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KL 157X

Course Co-ordinator: Dr S Middleton

Pre-requisite(s): None

Co-requisite(s): None

Note(s): The nature of the method of delivery of this course and the field trip and practical work may lead to difficulties for students with some disabilities however all possible alternatives will be investigated. Students with disabilities are highly recommended to seek a meeting with the School Disability Coordinator to discuss this further. This course may NOT be included in a graduating curriculum with GL 1005 and GL 1505.

The rocks, of which the rigid, outer shell of the Earth is made, are themselves composed of a range of different minerals. Igneous rocks, which crystallise from rock melts (magma), contain minerals that reflect the processes operating within and at the margins of the plates that form the rigid shell. Metamorphic rocks are formed in response to the forces associated with the movement of the plates and/or to changes in temperatures. The weathering and erosion of pre-existing rock formations and the transport and deposition of this debris by ice, wind, water and gravity form most sedimentary rocks. However, some sedimentary rocks are mainly of biological or chemical origin (e.g. chalk, rock salt). The composition of, and the mineral associations in rocks are therefore directly related to the processes that formed them. The identification and classification of rocks is therefore a crucial skill in studies relating to the evolution of the Earth.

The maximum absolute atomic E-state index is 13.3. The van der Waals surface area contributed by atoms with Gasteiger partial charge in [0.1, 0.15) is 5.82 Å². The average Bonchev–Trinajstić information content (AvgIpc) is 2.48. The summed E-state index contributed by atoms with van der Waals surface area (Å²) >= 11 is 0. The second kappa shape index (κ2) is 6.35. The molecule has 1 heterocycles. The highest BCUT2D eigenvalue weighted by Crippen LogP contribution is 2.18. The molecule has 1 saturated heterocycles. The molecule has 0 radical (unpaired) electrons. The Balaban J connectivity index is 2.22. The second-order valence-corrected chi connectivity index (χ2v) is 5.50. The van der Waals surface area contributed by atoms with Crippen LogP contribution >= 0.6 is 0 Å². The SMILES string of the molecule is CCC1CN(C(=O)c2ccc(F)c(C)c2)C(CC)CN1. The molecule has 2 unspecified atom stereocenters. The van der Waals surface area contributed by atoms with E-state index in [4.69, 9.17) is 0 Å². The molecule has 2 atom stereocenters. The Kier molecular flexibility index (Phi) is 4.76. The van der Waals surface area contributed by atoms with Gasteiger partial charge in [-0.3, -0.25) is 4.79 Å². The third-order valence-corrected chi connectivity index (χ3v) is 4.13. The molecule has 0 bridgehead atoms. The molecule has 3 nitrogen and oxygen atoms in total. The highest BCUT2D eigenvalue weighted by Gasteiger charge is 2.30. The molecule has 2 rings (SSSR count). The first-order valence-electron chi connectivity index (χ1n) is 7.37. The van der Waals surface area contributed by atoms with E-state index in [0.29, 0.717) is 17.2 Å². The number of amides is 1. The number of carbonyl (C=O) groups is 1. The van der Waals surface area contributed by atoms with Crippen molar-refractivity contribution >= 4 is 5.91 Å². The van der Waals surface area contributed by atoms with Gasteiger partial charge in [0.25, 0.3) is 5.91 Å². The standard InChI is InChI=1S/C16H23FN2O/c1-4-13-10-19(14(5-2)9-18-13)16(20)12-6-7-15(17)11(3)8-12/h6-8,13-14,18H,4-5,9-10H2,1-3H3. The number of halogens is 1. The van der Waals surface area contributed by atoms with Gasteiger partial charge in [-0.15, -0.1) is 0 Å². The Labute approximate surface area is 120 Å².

This course will be delivered independently through WebCT, with an intensive practical weekend.

1st Attempt: (100% continuous assessment):

Multiple choice questions (25%)
Laboratory Practical (25%)
Field Trip (25%)
End of course assessment (25%)
Resit: Examination (100%)